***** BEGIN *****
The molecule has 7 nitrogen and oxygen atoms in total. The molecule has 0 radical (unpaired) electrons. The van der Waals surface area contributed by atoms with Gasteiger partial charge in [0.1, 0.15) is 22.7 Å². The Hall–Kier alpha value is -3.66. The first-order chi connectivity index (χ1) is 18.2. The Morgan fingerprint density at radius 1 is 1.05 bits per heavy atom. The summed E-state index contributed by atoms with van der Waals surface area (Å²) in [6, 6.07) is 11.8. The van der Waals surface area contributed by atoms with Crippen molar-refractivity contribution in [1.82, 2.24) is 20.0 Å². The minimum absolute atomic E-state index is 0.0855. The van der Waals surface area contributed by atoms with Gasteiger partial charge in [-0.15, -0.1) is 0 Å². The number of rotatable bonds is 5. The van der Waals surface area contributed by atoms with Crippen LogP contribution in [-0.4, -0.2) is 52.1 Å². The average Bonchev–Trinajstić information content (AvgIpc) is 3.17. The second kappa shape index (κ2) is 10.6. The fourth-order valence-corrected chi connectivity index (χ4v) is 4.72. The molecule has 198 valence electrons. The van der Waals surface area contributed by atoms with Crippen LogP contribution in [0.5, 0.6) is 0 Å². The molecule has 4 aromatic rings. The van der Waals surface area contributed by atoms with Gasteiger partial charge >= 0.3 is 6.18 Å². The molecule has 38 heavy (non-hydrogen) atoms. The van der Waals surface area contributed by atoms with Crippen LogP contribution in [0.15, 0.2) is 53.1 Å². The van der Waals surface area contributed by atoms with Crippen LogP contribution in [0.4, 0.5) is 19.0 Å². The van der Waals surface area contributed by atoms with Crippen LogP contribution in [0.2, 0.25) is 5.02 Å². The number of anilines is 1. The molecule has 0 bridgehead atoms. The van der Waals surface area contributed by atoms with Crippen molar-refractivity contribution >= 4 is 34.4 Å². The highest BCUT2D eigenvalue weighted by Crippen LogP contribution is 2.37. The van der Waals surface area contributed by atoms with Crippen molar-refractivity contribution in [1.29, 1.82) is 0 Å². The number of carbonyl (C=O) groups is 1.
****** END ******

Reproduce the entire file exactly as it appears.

The molecule has 7 nitrogen and oxygen atoms in total. The molecule has 0 radical (unpaired) electrons. The van der Waals surface area contributed by atoms with Gasteiger partial charge in [0.1, 0.15) is 22.7 Å². The Hall–Kier alpha value is -3.66. The first-order chi connectivity index (χ1) is 18.2. The Morgan fingerprint density at radius 1 is 1.05 bits per heavy atom. The summed E-state index contributed by atoms with van der Waals surface area (Å²) in [6, 6.07) is 11.8. The van der Waals surface area contributed by atoms with Crippen molar-refractivity contribution in [1.82, 2.24) is 20.0 Å². The minimum absolute atomic E-state index is 0.0855. The van der Waals surface area contributed by atoms with Gasteiger partial charge in [-0.15, -0.1) is 0 Å². The number of rotatable bonds is 5. The van der Waals surface area contributed by atoms with Crippen LogP contribution in [-0.4, -0.2) is 52.1 Å². The average Bonchev–Trinajstić information content (AvgIpc) is 3.17. The second kappa shape index (κ2) is 10.6. The fourth-order valence-corrected chi connectivity index (χ4v) is 4.72. The molecule has 198 valence electrons. The van der Waals surface area contributed by atoms with Crippen LogP contribution in [0.5, 0.6) is 0 Å². The molecule has 4 aromatic rings. The van der Waals surface area contributed by atoms with Gasteiger partial charge >= 0.3 is 6.18 Å². The molecule has 38 heavy (non-hydrogen) atoms. The van der Waals surface area contributed by atoms with Crippen LogP contribution in [0.15, 0.2) is 53.1 Å². The van der Waals surface area contributed by atoms with Crippen LogP contribution in [0.4, 0.5) is 19.0 Å². The van der Waals surface area contributed by atoms with Crippen LogP contribution in [0.2, 0.25) is 5.02 Å². The number of anilines is 1. The molecule has 0 bridgehead atoms. The van der Waals surface area contributed by atoms with Crippen molar-refractivity contribution >= 4 is 34.4 Å². The highest BCUT2D eigenvalue weighted by Crippen LogP contribution is 2.37. The van der Waals surface area contributed by atoms with Crippen molar-refractivity contribution in [1.29, 1.82) is 0 Å². The number of carbonyl (C=O) groups is 1.